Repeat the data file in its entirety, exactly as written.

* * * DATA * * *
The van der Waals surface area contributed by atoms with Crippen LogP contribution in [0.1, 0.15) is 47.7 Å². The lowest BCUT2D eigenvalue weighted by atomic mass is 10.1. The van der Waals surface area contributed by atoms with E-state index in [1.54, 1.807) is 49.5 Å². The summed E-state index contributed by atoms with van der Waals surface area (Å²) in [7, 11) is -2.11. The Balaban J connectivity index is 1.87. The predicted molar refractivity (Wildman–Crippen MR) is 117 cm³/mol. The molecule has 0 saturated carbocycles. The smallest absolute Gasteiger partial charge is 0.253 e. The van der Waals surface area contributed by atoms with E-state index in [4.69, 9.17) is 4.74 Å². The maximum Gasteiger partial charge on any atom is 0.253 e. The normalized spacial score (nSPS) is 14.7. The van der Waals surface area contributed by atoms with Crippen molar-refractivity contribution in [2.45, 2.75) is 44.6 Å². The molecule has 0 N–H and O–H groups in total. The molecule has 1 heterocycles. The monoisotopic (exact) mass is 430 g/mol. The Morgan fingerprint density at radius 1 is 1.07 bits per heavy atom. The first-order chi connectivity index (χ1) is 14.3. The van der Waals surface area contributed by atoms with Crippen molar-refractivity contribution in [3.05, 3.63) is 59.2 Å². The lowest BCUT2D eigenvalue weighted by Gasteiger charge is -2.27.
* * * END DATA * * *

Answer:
The van der Waals surface area contributed by atoms with Crippen LogP contribution in [0.1, 0.15) is 47.7 Å². The lowest BCUT2D eigenvalue weighted by atomic mass is 10.1. The van der Waals surface area contributed by atoms with E-state index in [1.54, 1.807) is 49.5 Å². The summed E-state index contributed by atoms with van der Waals surface area (Å²) in [7, 11) is -2.11. The Balaban J connectivity index is 1.87. The predicted molar refractivity (Wildman–Crippen MR) is 117 cm³/mol. The molecule has 0 saturated carbocycles. The smallest absolute Gasteiger partial charge is 0.253 e. The van der Waals surface area contributed by atoms with E-state index in [4.69, 9.17) is 4.74 Å². The maximum Gasteiger partial charge on any atom is 0.253 e. The normalized spacial score (nSPS) is 14.7. The van der Waals surface area contributed by atoms with Crippen molar-refractivity contribution in [2.45, 2.75) is 44.6 Å². The molecule has 0 N–H and O–H groups in total. The molecule has 1 heterocycles. The monoisotopic (exact) mass is 430 g/mol. The Morgan fingerprint density at radius 1 is 1.07 bits per heavy atom. The first-order chi connectivity index (χ1) is 14.3. The van der Waals surface area contributed by atoms with Crippen molar-refractivity contribution in [3.05, 3.63) is 59.2 Å². The lowest BCUT2D eigenvalue weighted by Gasteiger charge is -2.27.